Political philosophy is a broad notion, although several scholars throughout different ages have tried to delineate it. Political scientist David Miller defines it as a “philosophical reflection on how best to arrange our collective life - our political institutions and our social practices” (Miller, 1998). Even if people are known to live collectively since the first stages of their evolution, the seeds of Western political systems and institutions appeared in ancient Greece. Back then, Greece was not considered to be a united country as it is today: numerous smaller city-states (pòleis) would cover the geographic area of the Western Mediterranean and Asia Minor, and they would have different rulers, political assets, and societal structures.
In the late 6th century BC Thales, a young man from Miletus, tried to understand the world through the eyes of science, rejecting the dominant myths of his time around the creation of the world and of natural phenomena. His teachings became famous all over Greece and evoked the first-ever movement of philosophical thought, which included numerous great thinkers such as Anaximander and Heraclitus. They were concerned about issues of natural philosophy, and therefore are known as "natural philosophers" or "Presocratics"(Arnold, 2018).
In the 5th century BC, one Greek city was thriving more than the others: Athens, during that period, was considered the spiritual centre of the world. People were constantly discussing and interchanging ideas about a variety of matters, on every occasion: in public baths, feasts, religious celebrations, and public institutions. These public spaces played a fundamental role in the development of democracy and are the birthplaces of sciences like philosophy and law. In that frame, a penniless and bad-looking man, Socrates, would set the ground rules of Western philosophy (Lake, 2021).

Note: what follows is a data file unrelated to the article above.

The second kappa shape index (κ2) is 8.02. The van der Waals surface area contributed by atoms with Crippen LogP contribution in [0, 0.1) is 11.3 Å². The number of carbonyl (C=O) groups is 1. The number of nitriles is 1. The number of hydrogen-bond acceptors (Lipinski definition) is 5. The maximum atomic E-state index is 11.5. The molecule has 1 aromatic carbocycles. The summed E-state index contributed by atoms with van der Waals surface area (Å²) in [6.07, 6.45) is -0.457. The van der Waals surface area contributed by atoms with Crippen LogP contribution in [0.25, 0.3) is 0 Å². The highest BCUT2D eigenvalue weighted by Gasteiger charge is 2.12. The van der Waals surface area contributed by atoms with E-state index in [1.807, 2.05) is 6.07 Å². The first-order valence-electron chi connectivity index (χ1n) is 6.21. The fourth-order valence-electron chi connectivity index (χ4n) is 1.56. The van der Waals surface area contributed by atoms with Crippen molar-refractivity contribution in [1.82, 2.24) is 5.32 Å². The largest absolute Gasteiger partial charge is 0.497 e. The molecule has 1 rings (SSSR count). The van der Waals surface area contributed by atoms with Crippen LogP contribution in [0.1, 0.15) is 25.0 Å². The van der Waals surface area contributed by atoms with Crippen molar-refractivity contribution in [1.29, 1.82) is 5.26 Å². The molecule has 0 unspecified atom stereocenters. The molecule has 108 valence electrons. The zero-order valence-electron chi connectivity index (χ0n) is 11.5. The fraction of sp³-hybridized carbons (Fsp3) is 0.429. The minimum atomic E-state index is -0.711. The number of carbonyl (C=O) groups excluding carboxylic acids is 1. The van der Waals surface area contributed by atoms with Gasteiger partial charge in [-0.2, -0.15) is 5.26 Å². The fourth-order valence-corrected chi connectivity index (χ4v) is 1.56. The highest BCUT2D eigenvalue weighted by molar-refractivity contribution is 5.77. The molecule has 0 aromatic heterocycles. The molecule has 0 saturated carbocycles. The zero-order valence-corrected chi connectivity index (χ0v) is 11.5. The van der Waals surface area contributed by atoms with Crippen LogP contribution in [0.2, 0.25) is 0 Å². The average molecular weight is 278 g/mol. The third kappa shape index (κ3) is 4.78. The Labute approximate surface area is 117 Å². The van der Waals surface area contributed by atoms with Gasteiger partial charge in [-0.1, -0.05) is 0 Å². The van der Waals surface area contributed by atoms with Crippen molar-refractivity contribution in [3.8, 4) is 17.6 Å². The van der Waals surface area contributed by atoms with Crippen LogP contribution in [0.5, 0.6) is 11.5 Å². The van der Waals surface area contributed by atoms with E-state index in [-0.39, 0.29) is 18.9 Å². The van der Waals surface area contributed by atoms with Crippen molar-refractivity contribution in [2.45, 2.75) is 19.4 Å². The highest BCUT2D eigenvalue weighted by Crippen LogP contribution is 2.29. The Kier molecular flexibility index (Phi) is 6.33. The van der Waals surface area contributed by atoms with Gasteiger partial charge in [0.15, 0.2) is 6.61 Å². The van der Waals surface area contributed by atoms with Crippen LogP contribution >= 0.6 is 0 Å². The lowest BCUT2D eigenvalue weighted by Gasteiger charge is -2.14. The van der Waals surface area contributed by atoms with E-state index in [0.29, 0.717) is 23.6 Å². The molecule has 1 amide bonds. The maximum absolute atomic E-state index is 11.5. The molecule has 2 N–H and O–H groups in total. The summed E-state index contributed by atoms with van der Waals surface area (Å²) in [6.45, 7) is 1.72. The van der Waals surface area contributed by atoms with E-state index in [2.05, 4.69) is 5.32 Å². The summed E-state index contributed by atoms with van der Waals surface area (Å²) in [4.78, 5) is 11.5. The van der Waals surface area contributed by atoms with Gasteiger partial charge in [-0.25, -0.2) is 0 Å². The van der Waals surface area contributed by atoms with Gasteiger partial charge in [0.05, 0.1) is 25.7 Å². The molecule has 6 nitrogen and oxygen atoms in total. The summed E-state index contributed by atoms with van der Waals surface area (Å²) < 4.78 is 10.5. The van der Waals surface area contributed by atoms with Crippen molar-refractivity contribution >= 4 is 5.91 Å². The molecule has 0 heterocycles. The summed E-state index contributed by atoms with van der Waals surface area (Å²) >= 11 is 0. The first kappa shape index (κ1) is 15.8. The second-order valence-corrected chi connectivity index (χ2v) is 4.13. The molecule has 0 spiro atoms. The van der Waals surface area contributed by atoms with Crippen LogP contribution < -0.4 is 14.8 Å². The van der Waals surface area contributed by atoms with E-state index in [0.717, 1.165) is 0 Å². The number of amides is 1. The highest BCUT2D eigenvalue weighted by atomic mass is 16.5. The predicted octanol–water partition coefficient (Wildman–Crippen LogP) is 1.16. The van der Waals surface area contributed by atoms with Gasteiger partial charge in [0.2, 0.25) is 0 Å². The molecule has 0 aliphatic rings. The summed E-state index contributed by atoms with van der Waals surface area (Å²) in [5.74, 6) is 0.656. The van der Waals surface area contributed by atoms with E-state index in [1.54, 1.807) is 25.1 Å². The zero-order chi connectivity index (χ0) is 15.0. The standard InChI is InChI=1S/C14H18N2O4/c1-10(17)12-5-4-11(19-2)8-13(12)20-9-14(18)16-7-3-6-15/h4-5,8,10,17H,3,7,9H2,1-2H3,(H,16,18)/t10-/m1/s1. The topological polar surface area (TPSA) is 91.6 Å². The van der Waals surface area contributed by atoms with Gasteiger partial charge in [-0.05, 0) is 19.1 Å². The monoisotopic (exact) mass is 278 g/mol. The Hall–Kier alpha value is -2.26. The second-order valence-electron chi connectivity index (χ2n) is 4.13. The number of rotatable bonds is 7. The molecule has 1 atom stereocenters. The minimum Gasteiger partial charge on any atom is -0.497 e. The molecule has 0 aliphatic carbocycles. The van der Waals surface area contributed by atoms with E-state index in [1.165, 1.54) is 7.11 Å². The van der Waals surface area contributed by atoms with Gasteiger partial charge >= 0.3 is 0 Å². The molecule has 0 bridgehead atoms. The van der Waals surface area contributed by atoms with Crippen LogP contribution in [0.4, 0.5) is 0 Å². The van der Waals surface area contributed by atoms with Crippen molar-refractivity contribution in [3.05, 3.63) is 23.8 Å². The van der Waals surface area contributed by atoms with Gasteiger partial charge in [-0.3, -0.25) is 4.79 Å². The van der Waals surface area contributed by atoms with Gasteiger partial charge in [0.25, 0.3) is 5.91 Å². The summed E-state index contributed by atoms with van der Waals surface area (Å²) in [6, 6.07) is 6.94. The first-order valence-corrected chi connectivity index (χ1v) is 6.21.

Roaming around the Athenian crowd and asking questions to the people who were thought to be the wisest in the city, Socrates tried to reach definite conclusions and solid definitions on every notion he examined. His method of questioning and his firm ideas inspired a consistent crowd of young people, who tried to follow and apply his teachings. Unlike the “Presocratics” who would primarily be concerned with natural phenomena, Socrates’ philosophy was more anthropocentric as he vigorously tried to define virtue and ethics. In that sense, it has been written that Socrates “brought philosophy down from the stars to earth” (Chrysopoulos, 2022).
Socrates did not engage extensively in political philosophy. However, Plato, his brightest student and founder of the famous Academy, did. Plato was born in 428 BC to a noble family. Although many thinkers before him were concerned with politics and governance, Plato is considered to be the first political philosopher because of his clear opinions and his extensive work on the matter (Saharian & Saharian, 1966). His theories about the system of governance are omnipresent throughout all of his dialogues, but his most iconic and influential work is “The Republic”, in which he described his ideal political system. Thus, “The Republic” will be the main source for this analysis.
Justice was one of the central notions in Plato’s political philosophy. In “The Republic”, the philosopher defined it as the ability “to do one’s own business and not to be a busybody” (Wright, 2012). This definition applied both to the city and the individuals. Plato defined three different social classes, in accordance with the three components of the soul. Each class should receive different education and its members would be occupied with specific tasks suited for them. The higher class was that of the “guardians”, who were philosophers and must rule the city. The second class comprised the “auxiliaries”, who were the soldiers who defended it. The lowest class consisted of the “producers”, people working on manual labour. As the different parts of human souls, the social classes had predetermined roles in the organization of public life. The philosophers were meant to govern, the soldiers had to protect the city from its enemies, and the producers provided food and shelter. In Plato’s ideal society, then, there was no social mobility between different classes: this was eventuality, in fact, considered unjust.